Although details were scarce, Irish newspapers carried reports from India during 1920 detailing remarkable news regarding the Connaught Rangers. As can be seen in this excerpt from the Sheffield Daily Telegraph (5 July 1920), the news also caused a sensation in the British press.
In this edition, we take a break from our series on developments in Westmeath and welcome our first guest contributor, Dr John Gibney of the Royal Irish Academy. In November 1920 James Daly, a soldier in the Connaught Rangers regiment of the British army, was executed in India. Daly, who spent much of his youth in Tyrrellspass, was a central figure in a series of events that have since entered into folklore. Over the next few weeks, we will examine those events and we begin by discussing the reaction of newspapers to Daly’s death. For most people at the time, whether in Westmeath or elsewhere in Ireland, it was through newspapers that they first learned of what was happening in India. John Gibney continues the story.
In November 1970 James Daly was reinterred in Tyrrellspass, where his parents resided at the time of his death, having been executed half a century earlier on the other side of the world. Daly was deemed to be the ringleader of the ‘mutiny’ that members of the Connaught Rangers, the unit of the British Army in which he served, had embarked upon in the Indian town of Solon in June 1920.
They were following the lead of other members of the regiment based in the Punjab, who had refused to obey orders in protest at British repression in Ireland during the War of Independence. Daly, on 2 November 1920, was the only soldier executed for his involvement. Initially buried in India, his remains were eventually repatriated to Ireland following a lengthy campaign. The fact that his final resting place is in Westmeath drives home a local connection with an event that has acquired an almost iconic status.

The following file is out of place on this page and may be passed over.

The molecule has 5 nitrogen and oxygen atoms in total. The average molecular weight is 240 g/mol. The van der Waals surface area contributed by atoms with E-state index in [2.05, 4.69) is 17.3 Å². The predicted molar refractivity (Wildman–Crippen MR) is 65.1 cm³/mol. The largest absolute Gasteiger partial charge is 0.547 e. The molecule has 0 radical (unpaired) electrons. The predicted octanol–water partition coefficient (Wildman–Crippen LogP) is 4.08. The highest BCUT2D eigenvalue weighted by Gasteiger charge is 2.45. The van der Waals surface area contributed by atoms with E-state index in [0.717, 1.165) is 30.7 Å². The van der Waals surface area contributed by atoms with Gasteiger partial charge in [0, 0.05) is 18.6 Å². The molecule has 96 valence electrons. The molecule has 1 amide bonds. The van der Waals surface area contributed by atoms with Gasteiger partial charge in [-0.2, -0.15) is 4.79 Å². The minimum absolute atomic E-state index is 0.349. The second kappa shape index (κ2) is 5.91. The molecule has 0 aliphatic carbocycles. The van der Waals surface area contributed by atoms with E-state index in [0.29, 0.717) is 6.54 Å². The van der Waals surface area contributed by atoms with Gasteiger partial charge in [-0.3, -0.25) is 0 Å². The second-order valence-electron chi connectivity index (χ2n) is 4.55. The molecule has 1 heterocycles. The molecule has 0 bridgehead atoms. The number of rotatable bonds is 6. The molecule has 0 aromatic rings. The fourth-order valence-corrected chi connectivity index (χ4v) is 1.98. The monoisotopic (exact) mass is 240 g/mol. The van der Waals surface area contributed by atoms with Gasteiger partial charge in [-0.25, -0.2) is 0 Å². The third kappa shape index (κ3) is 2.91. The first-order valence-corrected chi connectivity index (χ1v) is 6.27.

But regardless of what one thinks about the Connaught Rangers’ mutiny in hindsight, how was it seen at the time? Some answers are to be found in how it was reported in the press during 1920. The ‘mutiny’ was undeniably eye-catching, and while many of the initial reports in the Irish papers relied upon official accounts and details provided by the Press Association and Reuters, the press was quick to grasp the significance of what had happened in India. The first spate of reports on the mutiny came on 5 July 1920 (a week after the mutiny began). The Freeman’s Journal prefaced its account by flagging the mutiny as ‘one of the most sensational events of Irish interest’, which had been ‘stirred by the news the latest mails brought them from Ireland’. The Irish Independent (also 5 July 1920) noted of the mutineers that ‘their sympathies were with their friends at home’.